Toxoplasma gondii is a widely prevalent intracellular apicomplexan protozoan parasite which chronically infects approximately one-third of the world’s population (Tenter et al., 2000). Although infection by T. gondii does not normally cause clinical illness in humans, individuals whose immune system is compromised can develop serious health problems. T. gondii has the ability to infect all tissue types in the affected host, however, this parasite has preference for the brain and muscles, where it remains for a long time in these tissues as dormant cysts. Chronic T. gondii infection can lead to neurological disorders, such as bipolar disease and schizophrenia (Elsheikha et al., 2016; Elsheikha and Zhu, 2016; Shiojiri et al., 2019). A correlation between dysregulated immune-inflammation and brain dysfunctions during T. gondii infection has been discussed previously (Parlog et al., 2015; Elsheikha and Zhu, 2016; Wohlfert et al., 2017). Additionally, the dormant T. gondii cysts can reactivate and cause severe encephalitis, leading neurological manifestations and even fatal consequences (Wohlfert et al., 2017). T. gondii infections represent one of the major health challenges that compromise the life of people with HIV and remain a prominent cause of morbidity and mortalities in immunocompromised patients in general (Mayor et al., 2011). One study reported that 65% of HIV patients died within the first year of diagnosis with reactivated latent toxoplasmosis (Mayor et al., 2011).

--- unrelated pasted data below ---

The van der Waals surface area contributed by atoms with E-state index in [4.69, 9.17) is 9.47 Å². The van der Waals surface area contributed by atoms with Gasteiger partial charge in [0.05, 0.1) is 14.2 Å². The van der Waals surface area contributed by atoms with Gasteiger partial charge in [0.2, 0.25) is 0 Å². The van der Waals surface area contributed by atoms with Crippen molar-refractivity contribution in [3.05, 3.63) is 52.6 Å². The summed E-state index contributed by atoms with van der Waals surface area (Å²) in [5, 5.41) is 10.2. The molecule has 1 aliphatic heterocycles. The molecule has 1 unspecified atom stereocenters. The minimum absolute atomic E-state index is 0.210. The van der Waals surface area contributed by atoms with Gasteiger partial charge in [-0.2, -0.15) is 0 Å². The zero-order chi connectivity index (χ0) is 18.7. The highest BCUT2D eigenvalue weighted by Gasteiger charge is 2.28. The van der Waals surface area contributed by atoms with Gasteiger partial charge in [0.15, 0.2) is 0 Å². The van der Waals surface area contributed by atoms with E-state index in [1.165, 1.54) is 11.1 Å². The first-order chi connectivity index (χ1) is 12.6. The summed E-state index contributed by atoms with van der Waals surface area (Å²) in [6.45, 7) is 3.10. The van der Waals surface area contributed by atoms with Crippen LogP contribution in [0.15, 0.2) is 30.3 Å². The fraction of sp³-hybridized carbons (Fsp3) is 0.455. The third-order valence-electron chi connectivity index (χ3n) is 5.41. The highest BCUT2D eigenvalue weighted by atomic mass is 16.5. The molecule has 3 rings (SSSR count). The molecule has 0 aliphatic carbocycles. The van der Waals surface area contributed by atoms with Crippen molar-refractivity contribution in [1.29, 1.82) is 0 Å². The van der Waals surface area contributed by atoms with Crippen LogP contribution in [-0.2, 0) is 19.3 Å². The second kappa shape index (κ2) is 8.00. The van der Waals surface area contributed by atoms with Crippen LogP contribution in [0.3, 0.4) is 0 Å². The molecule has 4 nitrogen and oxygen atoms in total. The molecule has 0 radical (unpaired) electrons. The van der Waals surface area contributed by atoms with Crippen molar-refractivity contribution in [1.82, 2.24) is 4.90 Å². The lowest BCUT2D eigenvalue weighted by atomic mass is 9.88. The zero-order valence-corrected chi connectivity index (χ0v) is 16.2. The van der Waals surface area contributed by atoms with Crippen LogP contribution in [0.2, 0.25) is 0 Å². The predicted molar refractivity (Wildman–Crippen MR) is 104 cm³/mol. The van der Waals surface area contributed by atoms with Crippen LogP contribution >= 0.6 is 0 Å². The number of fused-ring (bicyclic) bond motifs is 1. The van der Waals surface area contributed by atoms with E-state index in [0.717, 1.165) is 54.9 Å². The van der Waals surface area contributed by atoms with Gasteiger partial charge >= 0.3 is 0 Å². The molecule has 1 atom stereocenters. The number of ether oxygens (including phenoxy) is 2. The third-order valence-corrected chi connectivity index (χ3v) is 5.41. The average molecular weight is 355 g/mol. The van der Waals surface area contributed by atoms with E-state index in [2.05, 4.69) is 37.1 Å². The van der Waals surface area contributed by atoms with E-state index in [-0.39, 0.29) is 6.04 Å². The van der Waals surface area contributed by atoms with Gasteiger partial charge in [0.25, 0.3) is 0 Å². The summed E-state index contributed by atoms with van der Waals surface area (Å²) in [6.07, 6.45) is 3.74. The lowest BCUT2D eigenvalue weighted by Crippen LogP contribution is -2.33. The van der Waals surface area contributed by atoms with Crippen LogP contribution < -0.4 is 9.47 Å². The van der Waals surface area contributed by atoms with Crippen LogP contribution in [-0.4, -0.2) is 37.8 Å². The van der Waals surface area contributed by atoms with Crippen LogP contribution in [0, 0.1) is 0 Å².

How T. gondii reaches and colonizes the brain and the molecular mechanisms that underpin these processes continue to challenge scientists. The neuro-pathogenesis of T. gondii infection is driven by a complicated network of molecular processes and pathways (Ngo et al., 2017). Data supporting this view are emerging from various “-omics”-based profiling of the brains of mice infected by T. gondii (Jia et al., 2013; Tanaka et al., 2013; Pittman et al., 2014; Zhou et al., 2015; Hu et al., 2018; Garfoot et al., 2019a; Ma et al., 2019). The magnitude of this challenge has increased the interest in understanding how T. gondii infection affects murine host at the transcriptional level in various tissues other than the brain, including the liver (He et al., 2016a), spleen (He et al., 2016b,c), peripheral lymphocytes (Jia et al., 2013), and the uterus (Zhou et al., 2020). Increased understanding of the brain transcriptomic signature associated with T. gondii infection can provide new testable hypotheses that may ultimately facilitate the development of new treatment interventions to control cerebral toxoplasmosis. However, the effect of infection by T. gondii oocysts on the brain transcriptome remains obscure, although consumption of oocysts with food or water contaminated with cat feces represents a major route of infection of the intermediate hosts (Dubey, 2009; Blader et al., 2015).